As the H1N1 Swine Flu enters its second full week of being the world’s #1 news story, Mexico – ground zero of the whole mess – continues to be hit the hardest. Mexico City is still in full lockdown mode in an attempt to contain the virus, with nearly all commerce stopped. Despite not reporting large numbers of H1N1 cases, the tourist and epxat hotspots on Mexico’s coastlines are reporting incredible losses as gringos stay away: Rodrigo de la Peña, Cancun’s hotel association president, says that reservations are down 30% and still dropping quickly. Here’s a rundown of how Mexico’s top destinations are being affected.
99.9% of the time its good to be the favorite beach destination for a city of 25 million, but alas the coastal resort town is experienceing that .1% right now. As wealthy residents of the capital enjoy a mini vacation, and with much of Mexico City closed, many are flocking to ‘Pulco for some fun and sun….but in the eyes of the town’s residents, they are potentially bringing the dreaded flu along with the sunscreen and beach towels. And they aren’t happy: Police report that as many as four cars with Mexico City plates have been stoned by Acapulco residents as they entered the town. So much for a warm welcome…
Despite Covadonga Gomez, the town’s hotel and tourism cheif, publicly pleading with capital city residents to stay away from Acapulco, a steady stream of vacationers made the five hour trip from Mexico City last weekend. And while Apaculco officials reiterated the fact that every restaurant, bar, and disco were closed, many establishments deemed the almighty dollar, er, peso, was too much to ignore. High profile places like Señor Frog’s and Sibu were open for business and reportedly quite crowded.
It’s without surprise that Cancun, which relies so heavily on foreign tourists and expats, is getting economically kicked all over the place by the flu outbreak. As soon as news of the flu began, most cruise lines cancelled their stops in Cancun and the rest of the Maya Riviera, taking away the lucrative invasions of cruisegoers. Hotels are reported to be half empty with cancellations coming in every hour and outbound flights are jam packed with tourists trying to flee. Additionally, many European and U.S. airlines have cancelled or cut back the number of flights to Cancun since the confirmation that several New York students have the H1N1 virus and also just returned from the resort town (no official link between the two has been found, however).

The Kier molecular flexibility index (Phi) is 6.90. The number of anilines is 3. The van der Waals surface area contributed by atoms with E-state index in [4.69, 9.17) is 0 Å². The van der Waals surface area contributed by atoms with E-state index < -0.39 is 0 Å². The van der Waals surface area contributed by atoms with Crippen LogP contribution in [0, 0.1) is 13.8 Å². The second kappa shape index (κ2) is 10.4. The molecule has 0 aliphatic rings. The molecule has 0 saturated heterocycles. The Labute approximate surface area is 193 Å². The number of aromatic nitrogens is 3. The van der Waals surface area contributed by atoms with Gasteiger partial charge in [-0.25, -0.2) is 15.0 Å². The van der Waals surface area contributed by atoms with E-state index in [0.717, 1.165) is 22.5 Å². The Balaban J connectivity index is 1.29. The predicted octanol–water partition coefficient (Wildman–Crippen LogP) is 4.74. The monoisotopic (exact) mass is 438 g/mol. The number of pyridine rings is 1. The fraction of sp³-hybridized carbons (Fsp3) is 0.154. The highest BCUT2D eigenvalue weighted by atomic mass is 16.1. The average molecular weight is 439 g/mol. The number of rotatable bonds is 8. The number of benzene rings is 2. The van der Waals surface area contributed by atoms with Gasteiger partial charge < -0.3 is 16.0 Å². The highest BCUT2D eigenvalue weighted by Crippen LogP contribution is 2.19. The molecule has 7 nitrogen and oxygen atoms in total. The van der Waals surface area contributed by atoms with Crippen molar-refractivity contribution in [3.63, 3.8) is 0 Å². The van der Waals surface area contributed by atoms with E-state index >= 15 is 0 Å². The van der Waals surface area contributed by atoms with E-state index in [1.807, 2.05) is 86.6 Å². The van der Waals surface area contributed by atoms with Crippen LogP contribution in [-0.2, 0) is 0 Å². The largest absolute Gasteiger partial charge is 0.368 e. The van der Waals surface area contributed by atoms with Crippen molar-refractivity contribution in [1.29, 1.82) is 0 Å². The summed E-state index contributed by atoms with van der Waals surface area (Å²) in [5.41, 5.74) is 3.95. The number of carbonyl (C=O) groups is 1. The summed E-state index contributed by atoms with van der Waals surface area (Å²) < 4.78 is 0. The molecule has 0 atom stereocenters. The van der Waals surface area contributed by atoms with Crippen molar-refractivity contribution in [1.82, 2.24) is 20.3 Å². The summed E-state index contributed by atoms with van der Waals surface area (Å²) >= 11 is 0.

Mónica Roberts, operations chief for Real Resorts in Cancun, reports only 20% of the rooms are full at a time when 80-90% should be, according to the Washington Post.
Following local leaders’ insistence that not one case of H1N1 has been confirmed in Cancun or the state of Quintana Roo, tourists and expats in the area report that there seems to be a hush-hush attitude held by hotel staff, restaurant waiters, and just about everyone else with vested interest in the tourist industry. Without foreigners, Cancun will suffer terribly, and for now it seems like it is just doing enough to keep its head above water…
San Miguel Allende
San MA, and the state of Guanajuato in whole, has not confirmed one case of H1N1 and the population is reported to be quite healthy. Despite this, fear and panic have taken over many of the citizens of this popular expat and retiree destination. Like Mexico City, many of the public sectors have shut down and, unlike in the coastal resort towns, green facemasks have become the new fashion craze. As with the rest of the country, schools are closed for the foreseeable future, but for the time being there is no H1N1 in the area.
Cabo San Lucas and the Baja Peninsula
The expat and tourist mega-destination that is the southern Baja Peninsula, including Cabo San Lucas, has been confirmed “Swine flu free” by the Mexican government, however, this did not stop Rosarito officials from cancelling Cinco de Mayo celebrations or several cruise line operators to cancel stops in Baja. Tourist numbers are reported to be slightly down in the last week, but again, there have been no confirmed cases.
Have more information about the H1N1 flu in Mexico? Are you an expat, retiree, or tourist somewhere in this great country? We want to hear your story! Let us know whats going on in your community.
photo provided by Current News Stories at http://www.flickr.com/photos/currentnews/3489545692/